The FM band; WESX on FM, etc

Bob Nelson
Wed Dec 1 12:31:13 EST 2004

Was sending an email to a tape trader and writing about WNSH and
WESX, so I decided to do a little research about "history of WESX"
and wound up finding a page with a bit of radio history.

It started with a reproduction of a 1943 New York Times article,
"New FM Calls Coming", explaining that the system of numbers and
letters (W242AB) would be replaced by "four letters".

"The commission's decision to abandon the number-letter FM calls was based on limitations discovered by the FM broadcasters themselves. They were found cumbersome, hence did not meet with general public acceptance. The old familiar three or four letter call system was well rooted in the industry. It seemed so, at least. Another difficulty was that when an FM station was moved, geographically or along the megacycles, it involved changes in both letters and numerals. 

"Letter calls are intrenched in the public mind. What old-timer does not remember WBF of Boston operated by the W. B. Filene store in Boston before, during and after World War I..." etc. Hmm! Didn't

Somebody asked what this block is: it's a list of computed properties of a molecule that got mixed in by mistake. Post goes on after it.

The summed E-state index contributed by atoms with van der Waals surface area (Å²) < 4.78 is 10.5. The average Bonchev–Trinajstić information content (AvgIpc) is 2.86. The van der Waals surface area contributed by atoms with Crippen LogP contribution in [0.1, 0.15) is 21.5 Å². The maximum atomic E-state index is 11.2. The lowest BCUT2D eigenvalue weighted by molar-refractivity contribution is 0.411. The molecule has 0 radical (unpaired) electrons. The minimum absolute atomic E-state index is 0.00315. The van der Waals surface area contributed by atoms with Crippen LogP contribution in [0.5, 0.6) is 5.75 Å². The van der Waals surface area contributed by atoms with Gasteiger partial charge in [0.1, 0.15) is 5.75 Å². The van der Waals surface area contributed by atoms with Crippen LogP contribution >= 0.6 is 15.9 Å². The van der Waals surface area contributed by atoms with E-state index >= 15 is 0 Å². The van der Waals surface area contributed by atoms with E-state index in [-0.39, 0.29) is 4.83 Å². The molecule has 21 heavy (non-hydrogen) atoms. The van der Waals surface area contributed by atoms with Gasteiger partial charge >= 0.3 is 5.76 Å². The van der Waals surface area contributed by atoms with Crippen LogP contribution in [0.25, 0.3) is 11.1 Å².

know Filene's had a station.

Then there was an article about the FM band being moved from 1945:
"(The FCC) ordered today the assignment to frequency modulation of ninety channels between 88 and 106 megacycles, twenty of which, from 88 to 92 megacycles, are for non-commercial educational FM. At present FM is between 42 and 50 megacycles, and the action, consequently, lifts it 'upstairs.'"

I had known of this before, and later FM wound up claiming 
from 106 to 108 as well...the article mentions _those_ frequencies
were for "facsimile". (Meaning what we now call a fax? Or
something else?)

And it also has a list of construction permits for FM stations
in 1946; among the, 105.5 for WESX in Salem, MA. I didn't know
they had a CP for an FM and as far as I know they never
put it on the air, though wasn't there a 105.5 in Lynn for awhile?

Link to page in question--

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